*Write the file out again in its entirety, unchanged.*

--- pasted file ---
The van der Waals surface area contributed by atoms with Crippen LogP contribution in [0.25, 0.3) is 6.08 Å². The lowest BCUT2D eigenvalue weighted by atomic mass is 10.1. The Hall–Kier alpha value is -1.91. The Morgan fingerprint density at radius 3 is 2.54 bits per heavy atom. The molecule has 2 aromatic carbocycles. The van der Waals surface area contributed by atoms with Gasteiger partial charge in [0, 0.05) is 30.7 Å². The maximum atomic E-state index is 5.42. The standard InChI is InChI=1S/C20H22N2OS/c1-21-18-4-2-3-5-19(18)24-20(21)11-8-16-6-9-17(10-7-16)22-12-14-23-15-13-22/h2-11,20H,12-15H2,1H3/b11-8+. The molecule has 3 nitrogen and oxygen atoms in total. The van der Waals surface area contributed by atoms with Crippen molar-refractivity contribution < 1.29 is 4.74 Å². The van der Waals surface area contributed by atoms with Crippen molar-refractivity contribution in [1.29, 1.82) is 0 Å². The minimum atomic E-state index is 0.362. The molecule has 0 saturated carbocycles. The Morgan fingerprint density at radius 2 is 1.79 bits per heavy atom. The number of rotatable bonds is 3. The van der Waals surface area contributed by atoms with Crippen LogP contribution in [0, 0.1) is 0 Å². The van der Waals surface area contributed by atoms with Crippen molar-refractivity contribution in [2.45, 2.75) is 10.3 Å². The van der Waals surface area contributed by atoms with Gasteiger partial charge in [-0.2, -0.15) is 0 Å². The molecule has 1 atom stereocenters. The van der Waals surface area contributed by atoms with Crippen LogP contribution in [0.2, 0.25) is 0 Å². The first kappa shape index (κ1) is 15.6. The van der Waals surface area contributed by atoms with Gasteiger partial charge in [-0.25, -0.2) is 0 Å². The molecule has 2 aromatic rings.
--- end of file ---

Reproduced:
The van der Waals surface area contributed by atoms with Crippen LogP contribution in [0.25, 0.3) is 6.08 Å². The lowest BCUT2D eigenvalue weighted by atomic mass is 10.1. The Hall–Kier alpha value is -1.91. The Morgan fingerprint density at radius 3 is 2.54 bits per heavy atom. The molecule has 2 aromatic carbocycles. The van der Waals surface area contributed by atoms with Gasteiger partial charge in [0, 0.05) is 30.7 Å². The maximum atomic E-state index is 5.42. The standard InChI is InChI=1S/C20H22N2OS/c1-21-18-4-2-3-5-19(18)24-20(21)11-8-16-6-9-17(10-7-16)22-12-14-23-15-13-22/h2-11,20H,12-15H2,1H3/b11-8+. The molecule has 3 nitrogen and oxygen atoms in total. The van der Waals surface area contributed by atoms with Crippen molar-refractivity contribution < 1.29 is 4.74 Å². The van der Waals surface area contributed by atoms with Crippen molar-refractivity contribution in [1.29, 1.82) is 0 Å². The minimum atomic E-state index is 0.362. The molecule has 0 saturated carbocycles. The Morgan fingerprint density at radius 2 is 1.79 bits per heavy atom. The number of rotatable bonds is 3. The van der Waals surface area contributed by atoms with Crippen LogP contribution in [0, 0.1) is 0 Å². The van der Waals surface area contributed by atoms with Crippen molar-refractivity contribution in [2.45, 2.75) is 10.3 Å². The van der Waals surface area contributed by atoms with Gasteiger partial charge in [-0.2, -0.15) is 0 Å². The molecule has 1 atom stereocenters. The van der Waals surface area contributed by atoms with Crippen LogP contribution in [0.2, 0.25) is 0 Å². The first kappa shape index (κ1) is 15.6. The van der Waals surface area contributed by atoms with Gasteiger partial charge in [-0.25, -0.2) is 0 Å². The molecule has 2 aromatic rings.